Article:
Health Secretary Hunt calls for “openness” about the shortcoming of the NHS but ignores the fact that the NHS is chronically under-funded but achieves more with less.
Colin Pritchard, Research Professor in Psychiatric Social Work, Bournemouth University
Back to conflict in the workplace
Owen Jones’s article about the Grangemouth dispute (28 October) took me right back to when I was an undergraduate at Liverpool University in the 1950s. At that time the management and unions in the shipbuilding industry were having so much fun knocking the spots off one another that they quite forgot to build any ships that any customer would want, with the inevitable result that shipbuilding on Merseyside has virtually disappeared.
It is clear from what Owen says that something similar was happening at Grangemouth. The agenda of the union leaders appears to have been to bring down the company so the plant would be nationalised, and they used the workers as their weapon. The management also seem willing to play on the same playing field, and apparently made no attempt to engage the workers.
The workers, caught in the middle, didn’t know whether they owed their loyalty to the company or the union, but Owen rightly points to the relief of the workers when the plant was “saved”.
Unless the management of Grangemouth really learns from this near-disaster, and treats its workers as the fantastic resource they are, the union bosses will be back and the whole thing will start again.
David Pollard, Salen, Isle of Mull
Being a lifelong Tory, I can’t totally agree with Owen Jones’s implied call for a revolution. But I find myself increasingly sympathetic to his views, as our infrastructure gradually falls into the hands of foreign shareholders, whose interests and objectives may differ from ours in the UK. I find this very frightening.
James Dunlop, Whaley bridge, Derbyshire
Look to the tax laws
While we applaud the good work of Margaret Hodge MP and her committee, together with some of the more responsible press, including The Independent, is it not time for her, and her committee, to focus on the cause, not the results, of these vast corporate tax mitigation activities?
There can be little doubt that the majority of these major UK trading concerns have the tax law on their side – and if they don’t, it will be the tax advisers’ professional indemnity insurers picking up the costs. The cause has to be the inept, outdated, UK corporate tax laws.
The corrections have to come from within Mrs Hodge’s own House. Until these laws are rewritten this public breast-beating will remain the hollow sound it currently is, and HM Treasury will continue losing many hundreds of millions of tax revenue through the activities of the super-bright tax-mitigation experts.
John Seymour, Ashington, Sussex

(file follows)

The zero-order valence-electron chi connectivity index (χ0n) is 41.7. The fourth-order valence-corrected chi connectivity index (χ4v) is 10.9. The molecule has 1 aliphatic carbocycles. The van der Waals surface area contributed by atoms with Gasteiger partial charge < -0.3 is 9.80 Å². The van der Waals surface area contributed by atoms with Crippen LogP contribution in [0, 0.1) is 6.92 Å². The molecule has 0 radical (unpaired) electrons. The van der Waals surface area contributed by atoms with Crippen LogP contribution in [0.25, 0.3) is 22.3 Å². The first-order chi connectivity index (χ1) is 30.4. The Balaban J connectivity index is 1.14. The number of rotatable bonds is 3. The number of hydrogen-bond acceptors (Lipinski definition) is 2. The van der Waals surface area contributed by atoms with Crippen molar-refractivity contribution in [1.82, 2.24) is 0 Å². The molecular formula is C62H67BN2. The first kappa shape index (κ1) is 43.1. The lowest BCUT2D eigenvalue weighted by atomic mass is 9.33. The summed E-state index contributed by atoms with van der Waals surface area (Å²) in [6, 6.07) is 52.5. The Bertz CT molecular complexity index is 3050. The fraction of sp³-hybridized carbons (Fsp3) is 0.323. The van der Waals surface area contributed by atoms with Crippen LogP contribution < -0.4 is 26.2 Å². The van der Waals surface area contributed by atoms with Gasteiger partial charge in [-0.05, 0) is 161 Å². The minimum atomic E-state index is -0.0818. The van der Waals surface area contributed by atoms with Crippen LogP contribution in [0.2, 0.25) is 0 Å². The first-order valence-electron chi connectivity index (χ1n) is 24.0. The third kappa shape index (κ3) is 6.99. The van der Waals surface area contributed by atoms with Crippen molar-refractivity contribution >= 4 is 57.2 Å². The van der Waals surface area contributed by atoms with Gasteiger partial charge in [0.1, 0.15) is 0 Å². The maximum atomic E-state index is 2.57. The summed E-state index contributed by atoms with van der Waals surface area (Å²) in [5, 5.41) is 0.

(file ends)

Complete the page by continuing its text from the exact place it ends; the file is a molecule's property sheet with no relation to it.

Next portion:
No chance to be lonely
I had to smile when I heard that two leading charities have said more than a third of older people are suffering from loneliness.
You see, at the age of 87 I am the sole carer for my 60-year-old autistic, insulin diabetic, asthmatic son, who lives with me. I love him to bits, but the continuous years of strain and the fact that more and more cutbacks mean that there is even less help available than ever, makes me wish I could have the opportunity at times to be lonely!
Barbara MacArthur, Cardiff
Not too clever
Steve Richards (29 October) claims that “Balls has displayed astute judgement on the big issues in recent decades.” How astute was he with regard to his support for tearing up regulatory controls on the big banks, keeping interest rates very low throughout an unsustainable boom, and allowing government debt to increase during the years of strong economic growth? If his views on all these issues are astute, then perhaps we need less astuteness from Ed Balls.
Professor Michael W Eysenck, London SW20
The Government is to allow drivers who overstay their allocated parking time a period of five minutes’ grace before a fine is imposed. I guarantee that within a week of this becoming law we will hear of somebody complaining that they were only in their sparking bay for one minute over this new time limit and it was just an overzealous traffic warden coupled with an obsessive desire for local authorities to bleed the poor motorist dry that caused them to be stung.
Michael O’Hare, Northwood, Middlesex
Power of protest
Will all those busily campaigning against wind and solar farms (“Most treasured landscapes ‘can be vandalised by developers’ ”, 28 October) be the first to volunteer for the inevitable power cuts if their efforts prove successful?
Anthony Batchelor, Bromyard, Herefordshire
A suspicion of paedophilia is today’s trigger for witch-hunts. When you have witch-hunts, innocent people get killed (“A modern British murder”, 29 October). Many of us are not as civilised as we like to believe.
Nigel Scott, London N22Reuse content